Researching Oculus Rift with Kids: What they Really Think of Virtual Reality

Whenever we have guests in the studio they have to play with our Oculus Rift headset. While it’s fun to see grown-ups go a bit silly what we really want to know is what kids think of virtual reality. So along with our friends at KZero we conducted six research groups with 12 children aged between seven and 12 years-of-age. We gave them the opportunity to play with the headset, which was a first for all of them, and then we found out what they thought about. We got insight into it’s usability, where kids could see it being used and even how much they thought it would cost!

The good news is that kids loved it! They loved it so much they think it would be great in schools and expected it to cost more than £400.

A hit with Kids
The overarching message from our sessions is that children love using Oculus Rift and felt immersed in the games in ways they’ve never felt before! Comments along the lines of it being the best way to play games were common. Oculus VR may not see children as their core market but there’s no doubting the device’s potential popularity with kids. We were glad to see that none of the children in our groups felt dizzy or ill after using the headset; the only usability issues occurred when the children had to move their heads to look down and found the headset heavy. A couple of the younger children also reported fitting issues with the head-straps. With lighter headsets on the way (we used the first development kit version) we don’t see Oculus Rift causing many usability issues for young wearers.

Get to School
Girls navigating the virtual worldSince Facebook’s acquisition of Oculus VR there has been much discussion around the technology’s application outside of gaming. This was also echoed by the children who said they thought virtual reality would be great in their schools. They thought it would make lessons more interesting and allow them to take ‘virtual field tips’. But they wanted to do more than just visit new places; they wanted to go back in time and interact with people, like the Captain of the Titanic or people living in Tudor England and get their views on history. They were more interested about exploring history than changing it through gaming. We also found that children placed great emphasis on exploration – a trait they wanted to see in all games, not just educational experiences.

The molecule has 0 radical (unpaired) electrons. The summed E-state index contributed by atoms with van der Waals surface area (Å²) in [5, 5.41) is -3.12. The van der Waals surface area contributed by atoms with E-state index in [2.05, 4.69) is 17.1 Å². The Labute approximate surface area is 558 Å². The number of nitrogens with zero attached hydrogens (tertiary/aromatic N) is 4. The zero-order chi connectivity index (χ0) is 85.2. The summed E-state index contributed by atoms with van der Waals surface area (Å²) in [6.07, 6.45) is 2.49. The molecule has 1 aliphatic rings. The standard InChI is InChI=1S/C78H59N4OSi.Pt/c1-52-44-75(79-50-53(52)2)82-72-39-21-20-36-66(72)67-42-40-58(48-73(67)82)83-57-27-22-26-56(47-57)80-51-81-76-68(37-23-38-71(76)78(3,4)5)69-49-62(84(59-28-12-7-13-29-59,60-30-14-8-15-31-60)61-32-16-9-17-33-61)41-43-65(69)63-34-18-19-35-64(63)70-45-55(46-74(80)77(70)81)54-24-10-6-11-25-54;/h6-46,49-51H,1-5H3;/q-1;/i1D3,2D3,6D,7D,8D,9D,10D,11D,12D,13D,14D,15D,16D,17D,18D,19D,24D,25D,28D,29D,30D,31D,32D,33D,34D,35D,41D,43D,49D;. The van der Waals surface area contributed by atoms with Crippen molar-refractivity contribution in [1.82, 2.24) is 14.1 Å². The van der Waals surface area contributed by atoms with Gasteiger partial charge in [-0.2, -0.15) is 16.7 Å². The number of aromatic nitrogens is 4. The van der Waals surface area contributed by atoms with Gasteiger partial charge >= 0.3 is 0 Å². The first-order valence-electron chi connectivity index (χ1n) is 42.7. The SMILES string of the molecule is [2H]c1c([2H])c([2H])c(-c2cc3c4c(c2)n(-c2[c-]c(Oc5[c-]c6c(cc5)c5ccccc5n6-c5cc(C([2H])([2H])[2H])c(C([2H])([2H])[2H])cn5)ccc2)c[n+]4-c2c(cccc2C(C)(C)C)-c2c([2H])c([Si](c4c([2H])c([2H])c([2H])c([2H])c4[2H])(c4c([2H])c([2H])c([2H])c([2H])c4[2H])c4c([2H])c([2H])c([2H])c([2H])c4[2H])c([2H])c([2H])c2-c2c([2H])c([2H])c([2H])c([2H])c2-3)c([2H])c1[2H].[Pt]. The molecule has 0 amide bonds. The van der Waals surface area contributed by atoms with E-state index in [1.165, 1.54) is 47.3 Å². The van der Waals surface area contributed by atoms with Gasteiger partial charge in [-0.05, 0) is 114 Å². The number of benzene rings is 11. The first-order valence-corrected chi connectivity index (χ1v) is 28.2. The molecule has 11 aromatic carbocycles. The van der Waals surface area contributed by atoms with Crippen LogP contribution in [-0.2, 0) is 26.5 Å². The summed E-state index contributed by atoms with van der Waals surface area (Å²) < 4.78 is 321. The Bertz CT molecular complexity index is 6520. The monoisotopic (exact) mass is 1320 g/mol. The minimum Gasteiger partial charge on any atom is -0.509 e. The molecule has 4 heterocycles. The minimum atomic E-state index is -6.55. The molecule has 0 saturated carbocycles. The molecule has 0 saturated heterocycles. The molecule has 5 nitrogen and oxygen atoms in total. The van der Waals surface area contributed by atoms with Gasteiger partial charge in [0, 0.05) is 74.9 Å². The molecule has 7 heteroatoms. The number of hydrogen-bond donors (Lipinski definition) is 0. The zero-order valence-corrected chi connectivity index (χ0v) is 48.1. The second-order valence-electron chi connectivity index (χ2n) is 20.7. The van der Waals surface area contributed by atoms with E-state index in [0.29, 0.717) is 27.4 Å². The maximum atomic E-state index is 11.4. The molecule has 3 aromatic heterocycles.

Minecrafting
Bearing in mind the age of the children we didn’t find it surprising to hear them suggest that Minecraft would be great on Oculus Rift: ”It’s striking how much of an impact Minecraft has had on children’s gaming expectations. While most of the children wanted to see Oculus Rift used in first-person-shooter games like Call of Duty – yes, even the young ones – it was games that allowed them to explore, like Skyrim, or create their own content, Minecraft, that came up time and time again as being great fits for virtual reality. We didn’t have the heart to tell them that Notch had refused to bring his game to the system due to the Facebook acquisition – maybe now he’ll reconsider.

In Control
During our tests the children controlled the games using either head movements, an Xbox control pad or keyboard and mouse. Xbox pads were the most familiar to the children and the preferred control method, unless the games were meant to be passive, like the rollercoaster simulator, in these cases they were happy to have no control. In most cases the children wanted even greater immersion and suggested peripherals such as steering wheels and swords would make the experience feel even more realistic. Kinect was suggested so the game could track the player’s movements. The consensus was that an innovative device like the Oculus Rift needed an innovative method of control.

Deep Pockets
Boys exploring with Oculus RiftWhile we understand that it won’t be children buying this technology with their pocket money it’s still interesting to see how much they think it will cost. It can also help us understand whether they see it as better or worse than current technology. While there was quite a swing between estimates the average price suggested by the children was £430, quite a lot higher than we expected. To gauge their ability to estimate such costs we asked them to guess the price of existing technology like games consoles, mobile devices and TVs. In all cases, except for the TV, their average estimates were within £50 of the correct price, showing they have a good idea of tech costs.

These focus groups are the first in a number of internal research projects being carried on virtual reality out by our team and we’ve already built our first virtual world for Oculus Rift, Fairy Forest. Over the next six months we will publish further work, this time with the University of Sheffield, that looks to provide understanding of how children engage with entertainment across devices and platforms.

We’re also going to hold a Google Hangout to discuss the findings. To sign-up or to receive a copy of the presentation applicants please fill in this form http://bit.ly/DubitVR.

In the meantime, here is our report on the groups.

 

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